Lecture 11 - Lecture 11 Attitude Change Following Behavior...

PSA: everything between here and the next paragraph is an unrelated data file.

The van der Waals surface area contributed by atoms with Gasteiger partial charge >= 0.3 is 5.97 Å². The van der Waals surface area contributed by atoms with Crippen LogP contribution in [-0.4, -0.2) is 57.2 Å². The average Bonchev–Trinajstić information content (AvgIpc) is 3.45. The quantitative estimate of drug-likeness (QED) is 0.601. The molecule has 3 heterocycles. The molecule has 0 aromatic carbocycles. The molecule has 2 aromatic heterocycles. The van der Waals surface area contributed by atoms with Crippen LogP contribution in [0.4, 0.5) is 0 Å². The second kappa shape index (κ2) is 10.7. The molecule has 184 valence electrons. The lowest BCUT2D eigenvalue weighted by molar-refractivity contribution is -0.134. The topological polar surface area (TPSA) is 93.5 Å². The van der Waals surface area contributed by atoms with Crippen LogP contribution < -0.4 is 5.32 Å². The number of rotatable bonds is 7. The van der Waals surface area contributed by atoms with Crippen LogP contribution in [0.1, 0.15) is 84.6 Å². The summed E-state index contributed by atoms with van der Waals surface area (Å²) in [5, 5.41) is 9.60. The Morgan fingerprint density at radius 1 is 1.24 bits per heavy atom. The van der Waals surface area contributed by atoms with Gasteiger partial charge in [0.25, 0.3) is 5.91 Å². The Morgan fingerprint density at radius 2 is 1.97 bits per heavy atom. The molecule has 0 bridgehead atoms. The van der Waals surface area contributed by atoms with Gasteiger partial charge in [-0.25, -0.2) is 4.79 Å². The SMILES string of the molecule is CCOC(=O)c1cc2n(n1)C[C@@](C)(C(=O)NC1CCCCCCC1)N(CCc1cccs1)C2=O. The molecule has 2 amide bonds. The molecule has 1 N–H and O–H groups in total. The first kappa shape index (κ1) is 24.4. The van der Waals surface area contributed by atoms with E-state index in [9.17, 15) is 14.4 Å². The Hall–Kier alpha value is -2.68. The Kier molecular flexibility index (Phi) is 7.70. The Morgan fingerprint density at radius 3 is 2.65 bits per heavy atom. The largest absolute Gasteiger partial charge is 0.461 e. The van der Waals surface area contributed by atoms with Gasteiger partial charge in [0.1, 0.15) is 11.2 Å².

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Lecture 11 Attitude Change Following Behavior Sometimes people change their attitudes to follow their behavior. Sometimes we act in ways that don’t really fit with what we believe or isn’t the way we are. We can be pressured to act this certain way, or we may not be feeling well. Sometimes, our attitudes follow our behaviors. Raises questions about the way we act and the way we feel and think. E.g., if someone at a party asks you if you like the food, you answer politely even though you don’t necessarily like the food Attitude usually changes only when the person judges there is insufficient justification for their behavior Festinger and Zimbardo study: participants are willing to lie and tell other future participants that the study was fun, for either a compensation of 1$ of 20$. If they had a justification for why the study was fun, they were able to convince themselves that the study actually was fun. People come to love the things they have to suffer for. Subjects asked to do something very boring then asked to tell the next person that it was very interesting. They were given either 1$ or 20$ to do this. People changed their attitudes to be more in line with their behaviors, they become more positive. People who were paid a lot of money, they don’t change their attitudes. E.g., What is your attitude toward raising tuition fees at McGill University? Strongly Opposed 1 2 3 4 5 6 7 8 9 Strongly in Favor If you choose 3, your “latitude of acceptance” is [2,3,4] and everything else is your “latitude of rejection” ([1,5,6,7,8,9]). Behaving within your latitude of rejection makes you tense “Induced compliance” procedure: You are led to advocate an opinion different from your own E.g., write down arguments in support of “raising tuition at McGill” You come to shift your attitude in the direction of your behavior Attitude change comes when the behavior is experienced as freely chosen, without any obvious
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